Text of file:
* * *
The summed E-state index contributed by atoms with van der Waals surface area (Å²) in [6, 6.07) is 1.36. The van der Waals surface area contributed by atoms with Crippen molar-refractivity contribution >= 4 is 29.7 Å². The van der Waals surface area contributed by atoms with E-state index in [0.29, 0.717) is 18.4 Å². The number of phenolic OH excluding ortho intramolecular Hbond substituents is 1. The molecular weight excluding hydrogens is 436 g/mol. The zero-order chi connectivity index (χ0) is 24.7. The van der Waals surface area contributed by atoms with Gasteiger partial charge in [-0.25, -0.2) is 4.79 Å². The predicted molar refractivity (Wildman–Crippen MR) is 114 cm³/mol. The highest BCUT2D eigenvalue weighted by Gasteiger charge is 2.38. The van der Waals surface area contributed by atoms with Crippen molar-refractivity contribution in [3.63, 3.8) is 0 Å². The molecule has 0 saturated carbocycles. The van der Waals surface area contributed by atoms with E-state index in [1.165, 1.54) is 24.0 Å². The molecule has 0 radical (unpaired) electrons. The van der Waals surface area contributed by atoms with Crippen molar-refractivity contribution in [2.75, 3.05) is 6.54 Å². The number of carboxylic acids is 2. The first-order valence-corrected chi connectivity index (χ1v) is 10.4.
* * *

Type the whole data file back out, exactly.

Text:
The summed E-state index contributed by atoms with van der Waals surface area (Å²) in [6, 6.07) is 1.36. The van der Waals surface area contributed by atoms with Crippen molar-refractivity contribution >= 4 is 29.7 Å². The van der Waals surface area contributed by atoms with E-state index in [0.29, 0.717) is 18.4 Å². The number of phenolic OH excluding ortho intramolecular Hbond substituents is 1. The molecular weight excluding hydrogens is 436 g/mol. The zero-order chi connectivity index (χ0) is 24.7. The van der Waals surface area contributed by atoms with Gasteiger partial charge in [-0.25, -0.2) is 4.79 Å². The predicted molar refractivity (Wildman–Crippen MR) is 114 cm³/mol. The highest BCUT2D eigenvalue weighted by Gasteiger charge is 2.38. The van der Waals surface area contributed by atoms with Crippen molar-refractivity contribution in [3.63, 3.8) is 0 Å². The molecule has 0 saturated carbocycles. The van der Waals surface area contributed by atoms with E-state index in [1.165, 1.54) is 24.0 Å². The molecule has 0 radical (unpaired) electrons. The van der Waals surface area contributed by atoms with Crippen molar-refractivity contribution in [2.75, 3.05) is 6.54 Å². The number of carboxylic acids is 2. The first-order valence-corrected chi connectivity index (χ1v) is 10.4.